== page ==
The opportunities for humour around that are endless. In somewhere like Finland it would come with a card saying “Happy Birthday. Being 50 is crap but that can also save your life”.
Here that approach would have involved multiple focus groups to check for offence so instead you just get the procedurals and a leaflet written by someone suffering from advanced embarrassment.
That memory drifted into my mind this week as I arrived for my Covid vaccination. Most people I know were dealt with at the giant EICC hub which handles more than 20,000 jabs a week. For reasons unclear, I ended up being summoned to a drive-thru facility at Queen Margaret University.
Winding down the window, I considered asking for a large one with fries because no one will ever have said something that funny before. Then I looked at the hard working medics and thought better. They were terrific and the whole thing couldn’t have been better organised but something was missing.
Getting the vaccine is a huge moment. For a year we’ve been ducking and diving, swerving and hiding in an effort to stay safe and protect the NHS. A simple jab is our passport out of all that so doesn’t it need a bit of hype?
Nowadays even revealing the gender of a baby in the womb demands a party with fireworks ahead of the big announcement. Between birth and death the vaccine is probably the biggest medical moment of our lives but it comes with zero fanfare. Unlike south of the border, we don’t even get a smiley face sticker.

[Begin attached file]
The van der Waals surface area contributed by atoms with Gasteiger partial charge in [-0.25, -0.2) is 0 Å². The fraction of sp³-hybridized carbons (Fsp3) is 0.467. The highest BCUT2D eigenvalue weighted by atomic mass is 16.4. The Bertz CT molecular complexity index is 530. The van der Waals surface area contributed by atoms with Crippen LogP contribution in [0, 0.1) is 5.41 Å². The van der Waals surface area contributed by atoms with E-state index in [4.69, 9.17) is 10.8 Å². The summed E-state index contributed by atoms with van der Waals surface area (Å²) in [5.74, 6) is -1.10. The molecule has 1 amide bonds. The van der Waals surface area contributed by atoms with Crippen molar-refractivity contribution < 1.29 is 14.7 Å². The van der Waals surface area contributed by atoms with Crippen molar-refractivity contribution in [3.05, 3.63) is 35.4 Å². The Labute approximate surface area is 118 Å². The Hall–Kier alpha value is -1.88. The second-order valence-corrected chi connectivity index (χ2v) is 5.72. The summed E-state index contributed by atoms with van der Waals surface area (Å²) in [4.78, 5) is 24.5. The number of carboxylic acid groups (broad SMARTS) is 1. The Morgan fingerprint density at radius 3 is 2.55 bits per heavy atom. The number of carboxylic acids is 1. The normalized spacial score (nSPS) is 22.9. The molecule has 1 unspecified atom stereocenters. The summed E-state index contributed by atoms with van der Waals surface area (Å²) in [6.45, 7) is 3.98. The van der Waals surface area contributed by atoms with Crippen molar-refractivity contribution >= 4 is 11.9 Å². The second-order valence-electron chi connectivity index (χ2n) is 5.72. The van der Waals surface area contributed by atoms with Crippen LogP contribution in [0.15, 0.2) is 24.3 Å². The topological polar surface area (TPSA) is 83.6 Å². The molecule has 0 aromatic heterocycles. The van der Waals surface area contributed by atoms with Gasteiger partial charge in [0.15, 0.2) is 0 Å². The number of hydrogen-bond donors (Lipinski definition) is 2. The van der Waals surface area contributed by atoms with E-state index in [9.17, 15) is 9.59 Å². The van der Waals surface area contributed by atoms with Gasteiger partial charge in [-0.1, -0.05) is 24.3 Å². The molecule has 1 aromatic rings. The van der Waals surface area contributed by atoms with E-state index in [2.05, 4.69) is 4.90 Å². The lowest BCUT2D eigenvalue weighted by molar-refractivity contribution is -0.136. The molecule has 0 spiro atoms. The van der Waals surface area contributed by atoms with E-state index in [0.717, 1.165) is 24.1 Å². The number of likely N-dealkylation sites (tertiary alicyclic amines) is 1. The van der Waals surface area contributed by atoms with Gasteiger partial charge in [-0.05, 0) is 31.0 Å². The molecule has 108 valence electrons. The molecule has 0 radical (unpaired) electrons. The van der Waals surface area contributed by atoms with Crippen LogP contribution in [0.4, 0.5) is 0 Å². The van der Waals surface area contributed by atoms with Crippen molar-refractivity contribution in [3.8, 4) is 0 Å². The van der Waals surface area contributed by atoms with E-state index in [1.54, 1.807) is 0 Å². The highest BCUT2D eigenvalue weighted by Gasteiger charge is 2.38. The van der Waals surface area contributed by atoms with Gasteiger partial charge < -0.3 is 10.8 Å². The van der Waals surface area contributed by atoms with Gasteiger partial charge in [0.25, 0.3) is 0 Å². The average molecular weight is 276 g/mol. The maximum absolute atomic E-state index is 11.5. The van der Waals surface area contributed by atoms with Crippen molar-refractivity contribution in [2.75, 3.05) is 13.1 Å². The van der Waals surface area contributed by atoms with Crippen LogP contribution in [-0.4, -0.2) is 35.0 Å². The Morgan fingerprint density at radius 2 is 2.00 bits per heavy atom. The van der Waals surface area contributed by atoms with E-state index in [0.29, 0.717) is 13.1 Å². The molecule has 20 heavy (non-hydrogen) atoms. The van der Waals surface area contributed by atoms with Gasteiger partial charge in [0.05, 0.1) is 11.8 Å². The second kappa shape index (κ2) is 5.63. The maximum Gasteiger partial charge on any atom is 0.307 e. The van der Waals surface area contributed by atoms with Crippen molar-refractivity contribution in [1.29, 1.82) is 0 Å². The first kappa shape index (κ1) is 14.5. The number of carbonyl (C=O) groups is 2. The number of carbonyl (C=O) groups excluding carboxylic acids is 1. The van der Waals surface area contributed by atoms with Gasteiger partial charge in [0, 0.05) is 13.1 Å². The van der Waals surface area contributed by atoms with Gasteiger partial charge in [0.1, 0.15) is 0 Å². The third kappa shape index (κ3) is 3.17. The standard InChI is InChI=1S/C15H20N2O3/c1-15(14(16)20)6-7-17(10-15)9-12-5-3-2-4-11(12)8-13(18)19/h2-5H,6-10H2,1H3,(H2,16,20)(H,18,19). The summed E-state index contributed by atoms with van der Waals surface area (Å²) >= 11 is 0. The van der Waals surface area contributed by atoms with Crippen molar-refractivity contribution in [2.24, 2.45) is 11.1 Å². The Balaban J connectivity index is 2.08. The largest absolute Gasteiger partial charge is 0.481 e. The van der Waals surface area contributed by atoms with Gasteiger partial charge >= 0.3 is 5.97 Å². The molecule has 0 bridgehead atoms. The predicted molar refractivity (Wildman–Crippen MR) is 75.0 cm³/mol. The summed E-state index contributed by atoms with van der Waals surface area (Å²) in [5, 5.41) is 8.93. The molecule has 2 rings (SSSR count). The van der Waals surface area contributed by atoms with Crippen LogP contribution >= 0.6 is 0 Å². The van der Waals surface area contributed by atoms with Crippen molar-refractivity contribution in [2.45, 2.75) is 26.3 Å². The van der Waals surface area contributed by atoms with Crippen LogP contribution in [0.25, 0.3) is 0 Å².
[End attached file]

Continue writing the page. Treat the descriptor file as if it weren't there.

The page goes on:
Setting up the vaccination centres has been a huge expense. Renting the EICC alone has cost more than £2 million. Given that, couldn’t they have found a few bawbees for some razzamataz? Maybe Sir Cliff on a loop singing “Congratulations”, a Matt Hancock balloon to take home or a giant screen that flashed up your name the moment the vaccine entered your bloodstream.
In the absence of all that, congratulations from me. If you’ve had the vaccine you are one of the two million Scots who have so far rolled up their sleeves and stepped forward to keep themselves safe and to help others as well by reducing the likelihood of transmission.
That is an incredible achievement. A year ago today, the First Minister addressed the nation and warned we faced “the biggest challenge of our lifetimes”.
At the same time, pubs, bars and restaurants were closing their doors and the nightmare was beginning. In the 12 months since, over 200,000 Scots contracted coronavirus, the economy has been ravaged and nearly 10,000 ended up with Covid-19 on their death certificate.
It’s easy to forget that for much of that time, there was no way out. We went into this crisis with no guarantee a vaccine would ever be discovered. For most of last year keeping away from other people and hiding at home was our only hope.
A year on we now see the door and the way out. The next time someone says science is boring, just remind them of that.